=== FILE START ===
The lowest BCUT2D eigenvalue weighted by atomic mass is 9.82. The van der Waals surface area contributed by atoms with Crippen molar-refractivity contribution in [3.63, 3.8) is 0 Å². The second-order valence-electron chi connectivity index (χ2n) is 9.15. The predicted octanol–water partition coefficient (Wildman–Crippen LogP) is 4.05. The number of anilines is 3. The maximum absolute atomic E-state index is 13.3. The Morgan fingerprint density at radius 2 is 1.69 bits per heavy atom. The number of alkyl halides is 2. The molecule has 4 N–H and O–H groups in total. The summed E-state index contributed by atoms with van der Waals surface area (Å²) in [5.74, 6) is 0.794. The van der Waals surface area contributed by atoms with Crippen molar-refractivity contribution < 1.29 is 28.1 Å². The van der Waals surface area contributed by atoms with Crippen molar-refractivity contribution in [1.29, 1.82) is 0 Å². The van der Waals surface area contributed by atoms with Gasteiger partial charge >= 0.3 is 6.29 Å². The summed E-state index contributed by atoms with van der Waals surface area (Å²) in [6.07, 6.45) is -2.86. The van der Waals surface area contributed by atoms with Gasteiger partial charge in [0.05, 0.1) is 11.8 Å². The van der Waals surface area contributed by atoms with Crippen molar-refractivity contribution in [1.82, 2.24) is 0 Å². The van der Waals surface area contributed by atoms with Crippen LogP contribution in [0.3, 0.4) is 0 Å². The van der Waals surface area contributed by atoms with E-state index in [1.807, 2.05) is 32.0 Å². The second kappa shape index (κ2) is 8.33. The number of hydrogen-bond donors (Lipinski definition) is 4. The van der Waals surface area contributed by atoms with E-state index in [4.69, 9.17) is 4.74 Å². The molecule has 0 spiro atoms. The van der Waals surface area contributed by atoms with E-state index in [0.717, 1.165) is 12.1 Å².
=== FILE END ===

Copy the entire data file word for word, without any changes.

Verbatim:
The lowest BCUT2D eigenvalue weighted by atomic mass is 9.82. The van der Waals surface area contributed by atoms with Crippen molar-refractivity contribution in [3.63, 3.8) is 0 Å². The second-order valence-electron chi connectivity index (χ2n) is 9.15. The predicted octanol–water partition coefficient (Wildman–Crippen LogP) is 4.05. The number of anilines is 3. The maximum absolute atomic E-state index is 13.3. The Morgan fingerprint density at radius 2 is 1.69 bits per heavy atom. The number of alkyl halides is 2. The molecule has 4 N–H and O–H groups in total. The summed E-state index contributed by atoms with van der Waals surface area (Å²) in [5.74, 6) is 0.794. The van der Waals surface area contributed by atoms with Crippen molar-refractivity contribution < 1.29 is 28.1 Å². The van der Waals surface area contributed by atoms with Crippen molar-refractivity contribution in [1.29, 1.82) is 0 Å². The van der Waals surface area contributed by atoms with Gasteiger partial charge >= 0.3 is 6.29 Å². The summed E-state index contributed by atoms with van der Waals surface area (Å²) in [6.07, 6.45) is -2.86. The van der Waals surface area contributed by atoms with Gasteiger partial charge in [0.05, 0.1) is 11.8 Å². The van der Waals surface area contributed by atoms with Crippen molar-refractivity contribution in [1.82, 2.24) is 0 Å². The van der Waals surface area contributed by atoms with Crippen LogP contribution in [0.3, 0.4) is 0 Å². The van der Waals surface area contributed by atoms with E-state index in [1.807, 2.05) is 32.0 Å². The second kappa shape index (κ2) is 8.33. The number of hydrogen-bond donors (Lipinski definition) is 4. The van der Waals surface area contributed by atoms with E-state index in [4.69, 9.17) is 4.74 Å². The molecule has 0 spiro atoms. The van der Waals surface area contributed by atoms with E-state index in [0.717, 1.165) is 12.1 Å².